Erika H. James and Lynn Perry Wooten are experts in organizational leadership, especially leadership through crises. They each moved into major new roles of leadership at the start of 2020: Dr. James became Dean of The Wharton School of the University of Pennsylvania; Dr. Wooten became the President of Simmons University. They describe what would already be a set of daunting, exciting, high-stakes challenges in leadership positions.
“Then,” they write, “COVID-19 hit.”
I can relate (albeit on a smaller scale). The church I pastored for nearly eight years was confronting its own constellation of challenges as Fall 2019 turned to Winter 2020. I was already experiencing the reality James and Wooten describe: “A crisis will invariably test your leadership to the very limits of your abilities.”
Then COVID-19 hit.
In early 2021 I accepted a call to pastor a diverse, urban church in the heart of Boston. When I began pastoring there, the church was still not far removed from the previous Pastor’s departure; there had been about a year of the Pastor position’s being vacant; COVID-19 was still raging; and we didn’t have a building to meet in.
It seemed the congregation had experienced loss upon loss. Loss may not always be the same thing as crisis, but the congregation that had just called me had had its leadership tested “to the very limits of [its] abilities.”
We’ve stabilized since then, thanks be to God. I’m a month away from the two-year mark as Pastor there. Most if not all of us have been vaccinated, with all the boosters. We rent space in a church just a block or two away from our previous location.
But that doesn’t mean we don’t face new crises—now or lurking around the corner.
Against those backdrops, I eagerly began reading James and Wooten’s new book, The Prepared Leader: Emerge from Any Crisis More Resilient Than Before, recently published by Wharton School Press. (Thanks to the press for the review copy, provided with no expectation of me.)
As I started the introduction, I realized this book would be powerful and instructive for me, even if there had never been a COVID-19. But seeing how Drs. James and Wooten integrate findings from that new (and still present) global health crisis make their work especially relevant.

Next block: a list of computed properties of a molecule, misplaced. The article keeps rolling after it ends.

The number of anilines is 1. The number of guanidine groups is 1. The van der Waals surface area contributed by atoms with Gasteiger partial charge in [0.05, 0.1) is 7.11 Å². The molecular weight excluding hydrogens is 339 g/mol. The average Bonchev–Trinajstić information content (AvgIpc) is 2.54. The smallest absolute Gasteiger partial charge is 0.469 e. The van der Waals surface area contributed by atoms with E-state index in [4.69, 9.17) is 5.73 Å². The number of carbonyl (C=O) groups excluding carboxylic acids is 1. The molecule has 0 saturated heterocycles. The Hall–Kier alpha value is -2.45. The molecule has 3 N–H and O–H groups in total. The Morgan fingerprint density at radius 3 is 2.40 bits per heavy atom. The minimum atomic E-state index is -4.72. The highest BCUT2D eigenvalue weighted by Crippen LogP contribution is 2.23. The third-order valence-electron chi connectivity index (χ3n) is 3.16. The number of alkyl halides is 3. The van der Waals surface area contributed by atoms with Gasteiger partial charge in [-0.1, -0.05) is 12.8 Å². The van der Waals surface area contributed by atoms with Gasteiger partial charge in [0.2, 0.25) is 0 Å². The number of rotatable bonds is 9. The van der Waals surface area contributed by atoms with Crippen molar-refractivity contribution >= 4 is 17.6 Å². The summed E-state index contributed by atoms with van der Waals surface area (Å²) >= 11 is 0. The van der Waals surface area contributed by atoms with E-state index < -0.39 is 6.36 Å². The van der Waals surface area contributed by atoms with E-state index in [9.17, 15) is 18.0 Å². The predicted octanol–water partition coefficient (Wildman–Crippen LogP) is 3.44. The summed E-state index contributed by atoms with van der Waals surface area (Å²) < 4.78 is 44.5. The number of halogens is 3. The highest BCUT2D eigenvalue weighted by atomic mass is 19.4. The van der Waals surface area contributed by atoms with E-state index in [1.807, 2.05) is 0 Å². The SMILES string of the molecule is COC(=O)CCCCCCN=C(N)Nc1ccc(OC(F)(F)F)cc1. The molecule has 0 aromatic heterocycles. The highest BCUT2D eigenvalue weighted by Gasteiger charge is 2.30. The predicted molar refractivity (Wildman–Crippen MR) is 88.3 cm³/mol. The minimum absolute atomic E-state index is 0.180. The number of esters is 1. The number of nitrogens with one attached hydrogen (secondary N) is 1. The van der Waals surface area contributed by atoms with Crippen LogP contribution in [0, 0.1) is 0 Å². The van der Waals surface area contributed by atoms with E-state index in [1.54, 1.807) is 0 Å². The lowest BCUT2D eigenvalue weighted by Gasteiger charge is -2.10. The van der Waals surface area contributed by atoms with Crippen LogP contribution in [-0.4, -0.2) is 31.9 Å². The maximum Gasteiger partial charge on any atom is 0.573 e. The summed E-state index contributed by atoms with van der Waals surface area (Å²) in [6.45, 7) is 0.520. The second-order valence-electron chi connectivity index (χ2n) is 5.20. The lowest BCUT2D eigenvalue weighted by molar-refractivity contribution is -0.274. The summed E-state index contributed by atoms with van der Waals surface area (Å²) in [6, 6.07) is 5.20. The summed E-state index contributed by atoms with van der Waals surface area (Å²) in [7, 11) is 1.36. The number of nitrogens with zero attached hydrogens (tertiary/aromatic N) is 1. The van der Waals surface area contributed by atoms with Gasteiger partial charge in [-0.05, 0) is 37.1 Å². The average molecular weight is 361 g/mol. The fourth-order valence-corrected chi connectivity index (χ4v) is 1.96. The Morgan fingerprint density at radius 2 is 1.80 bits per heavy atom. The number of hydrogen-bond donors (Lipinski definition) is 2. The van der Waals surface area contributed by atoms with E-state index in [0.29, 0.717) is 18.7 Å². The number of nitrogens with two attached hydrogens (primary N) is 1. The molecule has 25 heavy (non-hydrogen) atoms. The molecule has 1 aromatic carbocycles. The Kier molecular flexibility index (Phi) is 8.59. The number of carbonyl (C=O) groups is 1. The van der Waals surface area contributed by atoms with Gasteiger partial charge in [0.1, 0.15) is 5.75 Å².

Without downplaying the negative disruptive potential of a crisis, they describe how crises can be opportunities:
If there’s one thing we have learned about crises in our research over the years, it is that they bring opportunities as much as they bring risks. Crises are opportunities to sharpen your leadership skills and to unearth new expertise—often in surprising places. They are also opportunities to learn—to determine which important lessons a crisis has to share and to embed those lessons in your leadership practice going forward.
There’s so much wisdom to receive and unpack here—and this is just in the Introduction! As I read these lines, here are all the opportunities a crisis brings, according to the authors:
- Crisis brings opportunities to become a more skilled leader
- Crisis brings opportunities to find new expertise in your organization
- Crisis brings opportunities to discover that this new expertise could be somewhere (or with someone) you didn’t expect
- Crisis brings opportunities to learn important lessons
- Crisis brings opportunities to integrate these lessons into leadership in the future
I know that crises, loss, and threats all bring opportunities with them. I’ve heard this before. And I don’t disagree, but it’s a truth that—if I’m honest—I’ve had a hard time appreciating. “Consider it pure joy,” the biblical book of James says, “whenever you face trials of many kinds.” No, I consider it pure joy when I don’t have to face any trials!
But James goes on, “Because you know that the testing of your faith develops perseverance. Perseverance must finish its work, so that you may become mature and complete, not lacking anything.”
Trials mature us. The testing of our faith forms our character, even makes us more like Jesus.
Do I like that reality? Not really. If I were God, would I try to create a set of conditions whereby people could develop perseverance without the trials? Maybe, but then again, any sentence that begins with “If I were God…” (especially when I write it) is a bad one.
I believe that Apostle James, Dr. James, and Dr. Wooten are not only right about the formative effect of crises/trials—I think they are preaching an essential life truth.
Crises are inevitable, The Prepared Leader says. Jesus said, “In this world you will have much trouble.” The Psalmist wrote, “Many are the afflictions (troubles, dangers, trials) of the righteous.”
The questions are: how will we respond to a crisis, what will we learn from it, and how will we prepare for the next one?
It’s rare the book that I want to write about after just the introduction, but The Prepared Leader has been as good as a cup of coffee with an engaging Executive Coach (or two, in this case).
Next time I’ll write about James and Wooten’s insights about why we fail to foresee crises, even when a crisis give us hints that it might be coming.
5 thoughts on “Crises as Learning Opportunities”
Great, insightful review and helpful integration of biblical faith, too.
My limited experience of serving in Church leadership has taught me crises indeed are inevitable; amongst any organization composed of people there will be conflicts and fires to have to put out. From the beginning, the enmity between the seed of the woman and the seed of the serpent (Gen. 3:15), conflict in human relationships is par for the course. https://a.co/d/bfh1cfv
Thanks for the link–I’ll check it out.